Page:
How it Works: Accurate Shearing of Chromosomal DNA

All contemporary, as well as NextGen and Third Generation sequencing methodologies are dependent on the generation of DNA fragments from initial MegaBase long chromosomal DNA molecules. General requirements are that such fragments have to be random and of similar size.

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Problem: All contemporary, as well as NextGen and Third Generation sequencing methodologies are dependent on the generation of DNA fragments from initial MegaBase long chromosomal DNA molecules. General requirements are that such fragments have to be random and of similar size. Many methods of DNA fragmentation have been developed. Most of these methods include limitations and difficulties including high costs, fragmentation, broad fragment size distribution, or irreversible damage in DNA fragments. In addition, the results can become concentration dependent and/or not highly reproducible.


Figure 1. The average size of DNA fragments obtained with the HydroShear Plus system depends on the linear speed as the sample passes through the orifice, which is easily controlled by the speed code parameter.

Solution: Digilab, Inc. has developed the HydroShear, an automated, inexpensive, highly reproducible, controllable, and easy-to-use device for the generation of random and tightlydistributed DNA fragments (maximal length being less than twice the size of the smallest ones for 90 percent of the resulting fragment mixture) based solely on hydrodynamic breakage of the double-stranded DNA. This process neither generates heat nor chemically alters DNA molecules, resulting in production of DNA fragments with minimal damage (previously published data suggested that about 60 percent of the resulting DNA fragments can be ligated and cloned even without additional end repair). It has been shown that singlestranded polynucleotides (both DNA and RNA) can also be sheared by the system and were found to be sheared more readily than the double-stranded ones. Successful use of the system has been already reported in more than 400 scientific publications.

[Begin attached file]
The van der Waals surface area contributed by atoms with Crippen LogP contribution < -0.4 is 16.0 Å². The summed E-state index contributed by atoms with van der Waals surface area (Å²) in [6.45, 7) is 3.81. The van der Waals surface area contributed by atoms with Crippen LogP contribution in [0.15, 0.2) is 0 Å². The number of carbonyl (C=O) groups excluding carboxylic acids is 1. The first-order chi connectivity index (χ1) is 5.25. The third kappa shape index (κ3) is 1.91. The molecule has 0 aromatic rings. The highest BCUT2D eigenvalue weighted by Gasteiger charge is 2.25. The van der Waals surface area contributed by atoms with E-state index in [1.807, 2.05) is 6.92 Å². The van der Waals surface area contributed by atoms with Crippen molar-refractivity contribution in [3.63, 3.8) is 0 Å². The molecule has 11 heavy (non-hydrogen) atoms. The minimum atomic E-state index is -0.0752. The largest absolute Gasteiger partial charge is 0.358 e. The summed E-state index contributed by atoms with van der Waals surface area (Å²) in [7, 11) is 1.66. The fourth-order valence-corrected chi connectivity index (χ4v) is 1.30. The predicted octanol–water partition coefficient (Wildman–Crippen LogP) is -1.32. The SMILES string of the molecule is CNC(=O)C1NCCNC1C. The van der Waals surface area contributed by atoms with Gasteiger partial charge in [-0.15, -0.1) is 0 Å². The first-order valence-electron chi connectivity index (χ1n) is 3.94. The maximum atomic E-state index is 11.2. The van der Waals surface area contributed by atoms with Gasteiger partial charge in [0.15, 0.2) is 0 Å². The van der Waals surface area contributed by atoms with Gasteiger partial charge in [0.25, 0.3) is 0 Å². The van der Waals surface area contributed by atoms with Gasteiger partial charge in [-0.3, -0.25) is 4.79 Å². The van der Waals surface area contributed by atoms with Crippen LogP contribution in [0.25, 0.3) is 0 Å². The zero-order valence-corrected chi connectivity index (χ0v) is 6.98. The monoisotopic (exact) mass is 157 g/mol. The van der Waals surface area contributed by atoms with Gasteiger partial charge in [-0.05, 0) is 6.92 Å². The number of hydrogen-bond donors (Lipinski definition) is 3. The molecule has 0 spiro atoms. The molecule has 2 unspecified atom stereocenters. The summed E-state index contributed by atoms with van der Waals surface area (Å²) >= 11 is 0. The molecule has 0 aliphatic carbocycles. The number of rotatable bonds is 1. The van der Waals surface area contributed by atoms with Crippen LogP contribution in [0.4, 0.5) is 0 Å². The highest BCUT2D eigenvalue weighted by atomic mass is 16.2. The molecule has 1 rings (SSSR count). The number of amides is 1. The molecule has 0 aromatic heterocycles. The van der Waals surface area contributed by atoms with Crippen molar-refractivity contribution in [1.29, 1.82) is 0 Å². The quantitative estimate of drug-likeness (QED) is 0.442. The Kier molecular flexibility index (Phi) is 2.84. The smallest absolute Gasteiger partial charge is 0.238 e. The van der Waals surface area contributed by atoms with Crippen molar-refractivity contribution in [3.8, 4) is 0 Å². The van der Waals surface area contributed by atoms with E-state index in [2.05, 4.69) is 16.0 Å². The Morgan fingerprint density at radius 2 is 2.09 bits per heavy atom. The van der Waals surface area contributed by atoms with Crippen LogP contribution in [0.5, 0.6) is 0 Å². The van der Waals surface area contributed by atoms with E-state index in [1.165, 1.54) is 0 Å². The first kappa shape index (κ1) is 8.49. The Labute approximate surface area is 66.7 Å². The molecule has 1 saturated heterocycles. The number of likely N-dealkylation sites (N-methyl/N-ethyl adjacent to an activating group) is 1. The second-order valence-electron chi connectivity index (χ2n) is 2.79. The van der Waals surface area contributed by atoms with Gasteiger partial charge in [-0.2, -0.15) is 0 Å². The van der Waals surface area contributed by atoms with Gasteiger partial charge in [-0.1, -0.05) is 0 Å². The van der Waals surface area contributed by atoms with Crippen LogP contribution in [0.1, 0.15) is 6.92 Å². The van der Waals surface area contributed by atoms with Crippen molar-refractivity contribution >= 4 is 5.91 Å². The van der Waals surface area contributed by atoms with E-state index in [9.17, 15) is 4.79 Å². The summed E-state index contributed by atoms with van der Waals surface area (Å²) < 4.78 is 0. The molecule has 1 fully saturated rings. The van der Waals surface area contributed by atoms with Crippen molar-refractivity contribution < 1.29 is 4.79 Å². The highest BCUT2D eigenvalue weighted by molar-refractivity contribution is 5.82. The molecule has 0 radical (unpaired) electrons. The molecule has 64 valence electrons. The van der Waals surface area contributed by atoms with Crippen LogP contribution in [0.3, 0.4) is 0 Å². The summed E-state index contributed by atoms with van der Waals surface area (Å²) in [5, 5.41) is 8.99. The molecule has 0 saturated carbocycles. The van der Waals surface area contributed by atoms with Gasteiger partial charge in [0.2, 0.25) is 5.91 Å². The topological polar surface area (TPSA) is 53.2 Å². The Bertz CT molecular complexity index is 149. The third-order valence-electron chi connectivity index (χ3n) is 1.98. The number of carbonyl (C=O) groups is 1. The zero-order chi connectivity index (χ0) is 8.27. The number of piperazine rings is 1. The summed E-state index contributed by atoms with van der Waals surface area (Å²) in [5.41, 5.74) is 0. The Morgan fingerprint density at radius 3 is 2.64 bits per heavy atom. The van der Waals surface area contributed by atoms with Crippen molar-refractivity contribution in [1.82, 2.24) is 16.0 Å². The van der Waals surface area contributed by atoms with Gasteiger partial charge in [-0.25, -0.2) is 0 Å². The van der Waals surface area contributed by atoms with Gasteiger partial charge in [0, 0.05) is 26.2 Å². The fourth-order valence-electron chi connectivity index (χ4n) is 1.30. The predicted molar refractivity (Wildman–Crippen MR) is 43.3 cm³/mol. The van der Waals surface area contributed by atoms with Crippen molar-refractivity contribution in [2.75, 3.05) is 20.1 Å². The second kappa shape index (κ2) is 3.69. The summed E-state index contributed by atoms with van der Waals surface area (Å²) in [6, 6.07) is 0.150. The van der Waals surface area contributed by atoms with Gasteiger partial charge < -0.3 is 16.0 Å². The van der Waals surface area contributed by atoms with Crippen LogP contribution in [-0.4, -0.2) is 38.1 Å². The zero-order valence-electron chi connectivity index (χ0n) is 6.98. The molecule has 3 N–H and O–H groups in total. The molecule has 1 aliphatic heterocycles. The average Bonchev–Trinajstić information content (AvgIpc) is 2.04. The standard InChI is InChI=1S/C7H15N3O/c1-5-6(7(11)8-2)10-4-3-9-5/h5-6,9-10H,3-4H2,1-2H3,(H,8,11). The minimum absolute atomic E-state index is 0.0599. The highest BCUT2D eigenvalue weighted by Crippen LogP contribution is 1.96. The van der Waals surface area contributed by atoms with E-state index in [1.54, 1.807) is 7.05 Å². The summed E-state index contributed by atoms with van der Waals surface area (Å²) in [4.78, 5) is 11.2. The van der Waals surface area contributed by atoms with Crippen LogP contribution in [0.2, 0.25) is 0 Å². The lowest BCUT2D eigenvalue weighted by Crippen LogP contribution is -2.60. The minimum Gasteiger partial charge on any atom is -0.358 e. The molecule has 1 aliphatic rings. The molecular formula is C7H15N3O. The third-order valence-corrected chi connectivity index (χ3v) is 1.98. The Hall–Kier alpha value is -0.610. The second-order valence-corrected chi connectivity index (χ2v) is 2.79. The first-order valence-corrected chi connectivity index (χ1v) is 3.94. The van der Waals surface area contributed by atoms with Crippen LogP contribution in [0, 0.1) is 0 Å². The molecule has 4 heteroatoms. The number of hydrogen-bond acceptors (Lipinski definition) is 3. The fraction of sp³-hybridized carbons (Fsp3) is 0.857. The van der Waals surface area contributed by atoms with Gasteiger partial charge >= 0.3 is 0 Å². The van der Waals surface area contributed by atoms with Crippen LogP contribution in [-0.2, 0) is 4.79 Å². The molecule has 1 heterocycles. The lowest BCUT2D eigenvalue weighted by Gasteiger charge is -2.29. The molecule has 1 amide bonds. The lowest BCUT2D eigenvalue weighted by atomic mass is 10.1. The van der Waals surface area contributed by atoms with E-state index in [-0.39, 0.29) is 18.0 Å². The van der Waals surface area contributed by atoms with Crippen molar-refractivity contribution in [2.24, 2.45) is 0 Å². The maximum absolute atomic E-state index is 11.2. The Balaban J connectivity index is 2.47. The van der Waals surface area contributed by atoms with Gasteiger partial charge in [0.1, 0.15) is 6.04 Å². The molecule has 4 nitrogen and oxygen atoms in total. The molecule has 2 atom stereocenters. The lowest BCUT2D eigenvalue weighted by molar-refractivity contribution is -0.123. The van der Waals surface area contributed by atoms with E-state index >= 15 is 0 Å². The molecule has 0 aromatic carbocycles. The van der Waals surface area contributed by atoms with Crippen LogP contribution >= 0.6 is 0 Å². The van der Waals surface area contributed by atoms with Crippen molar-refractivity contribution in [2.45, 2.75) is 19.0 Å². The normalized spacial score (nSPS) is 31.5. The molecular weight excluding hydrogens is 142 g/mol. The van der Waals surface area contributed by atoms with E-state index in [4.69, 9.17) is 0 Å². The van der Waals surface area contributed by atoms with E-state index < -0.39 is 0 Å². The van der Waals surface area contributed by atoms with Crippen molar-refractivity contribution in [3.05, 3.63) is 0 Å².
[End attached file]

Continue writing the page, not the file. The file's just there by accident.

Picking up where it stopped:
The average size of the double-stranded DNA fragments (Figure 1) depends on several parameters that the enduser can easily control (by the type of shearing assembly that the customer chooses; the precise average fragment size can be fine tuned by an adjustable speed code parameter that determines the flow rate at which the DNA molecules are passed through the shearing assembly). The system is very reproducible and, if used with the same parameters, creates DNA fragments with the same size distribution every time regardless of DNA origin, initial size, concentration, or sample volume (within 50-500 μL range). A specifically designed washing procedure, recommended to be performed between two consecutive shearing events, guarantees that all traces of DNA potentially remaining within the system are destroyed and completely flushed out so the next sample is not cross-contaminated (each wash reduces the DNA concentration within the system approximately tenfold).


Figure 2. HydroShear Plus DNA/RNA Shearing System

Digilab’s latest model, the HydroShear Plus (Figure 2), completely automates both shearing and washing procedures, and is supplied with a complimentary Wash Solutions Kit designed to optimize HydroShear Plus performance, which is certified to be nuclease- and particle-free. The HydroShear Plus is equipped with a fortified syringe that pumps the DNA sample through the orifice of a shearing assembly unit. The standard shearing assembly unit can be used to generate DNA fragments with an average size from 1.4 to 8 kB. If larger DNA fragments are to be generated, a large shearing assembly unit is recommended. Using a small shearing assembly unit is recommended for the generation of fragments with average size from 0.85 to 3 kB. Shearing of DNA to the current smallest average fragment size (700 bp) can be achieved by using a special shearing assembly unit.

For more information, visit www.digilabglobal.com.

Categories: How it Works

Published In

Q is for Quality Magazine Issue Cover
Q is for Quality

Published: May 1, 2010

Cover Story

Q is for Quality

Despite the vigilance of federal, state and local regulators and of accreditation organizations that evaluate and certify laboratories, the development and maintenance of quality in laboratories are constant concerns.